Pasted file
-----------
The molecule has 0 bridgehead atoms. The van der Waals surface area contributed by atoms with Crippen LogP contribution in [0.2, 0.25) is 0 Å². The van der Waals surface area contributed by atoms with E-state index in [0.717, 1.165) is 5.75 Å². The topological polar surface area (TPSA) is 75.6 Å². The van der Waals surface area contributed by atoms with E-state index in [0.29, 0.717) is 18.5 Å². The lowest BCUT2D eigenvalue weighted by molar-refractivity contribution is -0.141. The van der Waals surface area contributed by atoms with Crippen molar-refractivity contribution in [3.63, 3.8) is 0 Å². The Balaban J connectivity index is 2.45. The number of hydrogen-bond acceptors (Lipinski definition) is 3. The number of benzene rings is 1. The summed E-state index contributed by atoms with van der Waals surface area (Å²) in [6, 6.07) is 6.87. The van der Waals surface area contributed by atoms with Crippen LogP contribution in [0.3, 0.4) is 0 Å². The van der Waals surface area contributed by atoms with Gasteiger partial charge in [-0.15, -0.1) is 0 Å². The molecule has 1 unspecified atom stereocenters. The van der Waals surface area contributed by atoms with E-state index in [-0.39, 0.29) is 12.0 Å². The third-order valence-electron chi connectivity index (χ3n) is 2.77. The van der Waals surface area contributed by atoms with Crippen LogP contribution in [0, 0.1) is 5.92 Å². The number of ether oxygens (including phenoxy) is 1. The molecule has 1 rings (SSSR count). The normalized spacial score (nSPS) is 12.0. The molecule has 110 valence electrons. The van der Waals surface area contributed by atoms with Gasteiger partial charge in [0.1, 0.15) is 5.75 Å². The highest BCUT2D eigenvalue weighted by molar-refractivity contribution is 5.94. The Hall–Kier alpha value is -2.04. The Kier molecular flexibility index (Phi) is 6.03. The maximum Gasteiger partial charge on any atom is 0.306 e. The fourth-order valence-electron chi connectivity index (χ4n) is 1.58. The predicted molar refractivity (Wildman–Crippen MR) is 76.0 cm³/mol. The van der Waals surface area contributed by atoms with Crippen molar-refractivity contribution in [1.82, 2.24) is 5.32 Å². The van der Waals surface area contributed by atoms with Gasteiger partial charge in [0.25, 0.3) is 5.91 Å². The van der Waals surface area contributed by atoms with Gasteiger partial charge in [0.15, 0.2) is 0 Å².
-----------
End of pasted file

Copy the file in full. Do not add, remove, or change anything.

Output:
The molecule has 0 bridgehead atoms. The van der Waals surface area contributed by atoms with Crippen LogP contribution in [0.2, 0.25) is 0 Å². The van der Waals surface area contributed by atoms with E-state index in [0.717, 1.165) is 5.75 Å². The topological polar surface area (TPSA) is 75.6 Å². The van der Waals surface area contributed by atoms with E-state index in [0.29, 0.717) is 18.5 Å². The lowest BCUT2D eigenvalue weighted by molar-refractivity contribution is -0.141. The van der Waals surface area contributed by atoms with Crippen molar-refractivity contribution in [3.63, 3.8) is 0 Å². The Balaban J connectivity index is 2.45. The number of hydrogen-bond acceptors (Lipinski definition) is 3. The number of benzene rings is 1. The summed E-state index contributed by atoms with van der Waals surface area (Å²) in [6, 6.07) is 6.87. The van der Waals surface area contributed by atoms with Crippen LogP contribution in [0.3, 0.4) is 0 Å². The van der Waals surface area contributed by atoms with Gasteiger partial charge in [-0.15, -0.1) is 0 Å². The molecule has 1 unspecified atom stereocenters. The van der Waals surface area contributed by atoms with E-state index in [-0.39, 0.29) is 12.0 Å². The third-order valence-electron chi connectivity index (χ3n) is 2.77. The van der Waals surface area contributed by atoms with Crippen LogP contribution in [0, 0.1) is 5.92 Å². The number of ether oxygens (including phenoxy) is 1. The molecule has 1 rings (SSSR count). The normalized spacial score (nSPS) is 12.0. The molecule has 110 valence electrons. The van der Waals surface area contributed by atoms with Gasteiger partial charge in [0.1, 0.15) is 5.75 Å². The highest BCUT2D eigenvalue weighted by molar-refractivity contribution is 5.94. The Hall–Kier alpha value is -2.04. The Kier molecular flexibility index (Phi) is 6.03. The maximum Gasteiger partial charge on any atom is 0.306 e. The fourth-order valence-electron chi connectivity index (χ4n) is 1.58. The predicted molar refractivity (Wildman–Crippen MR) is 76.0 cm³/mol. The van der Waals surface area contributed by atoms with Crippen molar-refractivity contribution in [1.82, 2.24) is 5.32 Å². The van der Waals surface area contributed by atoms with Gasteiger partial charge in [0.25, 0.3) is 5.91 Å². The van der Waals surface area contributed by atoms with Gasteiger partial charge in [0.15, 0.2) is 0 Å².